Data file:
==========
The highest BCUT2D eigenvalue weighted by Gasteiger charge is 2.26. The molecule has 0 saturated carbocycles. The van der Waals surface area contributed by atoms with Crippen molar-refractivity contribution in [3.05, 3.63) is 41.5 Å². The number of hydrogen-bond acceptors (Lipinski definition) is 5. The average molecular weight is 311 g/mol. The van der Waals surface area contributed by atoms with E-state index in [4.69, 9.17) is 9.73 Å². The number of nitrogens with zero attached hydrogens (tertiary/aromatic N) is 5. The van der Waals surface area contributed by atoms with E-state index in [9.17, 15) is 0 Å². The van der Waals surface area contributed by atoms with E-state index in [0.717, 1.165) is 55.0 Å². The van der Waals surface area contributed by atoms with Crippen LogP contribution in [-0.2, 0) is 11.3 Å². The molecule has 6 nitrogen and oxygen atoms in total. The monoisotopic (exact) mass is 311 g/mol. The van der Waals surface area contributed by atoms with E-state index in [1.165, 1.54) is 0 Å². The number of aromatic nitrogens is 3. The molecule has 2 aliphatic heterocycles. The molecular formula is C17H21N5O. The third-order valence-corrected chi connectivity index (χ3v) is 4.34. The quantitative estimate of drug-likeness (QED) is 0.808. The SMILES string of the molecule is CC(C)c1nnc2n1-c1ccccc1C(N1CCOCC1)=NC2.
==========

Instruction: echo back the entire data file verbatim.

The highest BCUT2D eigenvalue weighted by Gasteiger charge is 2.26. The molecule has 0 saturated carbocycles. The van der Waals surface area contributed by atoms with Crippen molar-refractivity contribution in [3.05, 3.63) is 41.5 Å². The number of hydrogen-bond acceptors (Lipinski definition) is 5. The average molecular weight is 311 g/mol. The van der Waals surface area contributed by atoms with E-state index in [4.69, 9.17) is 9.73 Å². The number of nitrogens with zero attached hydrogens (tertiary/aromatic N) is 5. The van der Waals surface area contributed by atoms with E-state index in [9.17, 15) is 0 Å². The van der Waals surface area contributed by atoms with E-state index in [0.717, 1.165) is 55.0 Å². The van der Waals surface area contributed by atoms with Crippen LogP contribution in [-0.2, 0) is 11.3 Å². The molecule has 6 nitrogen and oxygen atoms in total. The monoisotopic (exact) mass is 311 g/mol. The van der Waals surface area contributed by atoms with E-state index in [1.165, 1.54) is 0 Å². The number of aromatic nitrogens is 3. The molecule has 2 aliphatic heterocycles. The molecular formula is C17H21N5O. The third-order valence-corrected chi connectivity index (χ3v) is 4.34. The quantitative estimate of drug-likeness (QED) is 0.808. The SMILES string of the molecule is CC(C)c1nnc2n1-c1ccccc1C(N1CCOCC1)=NC2.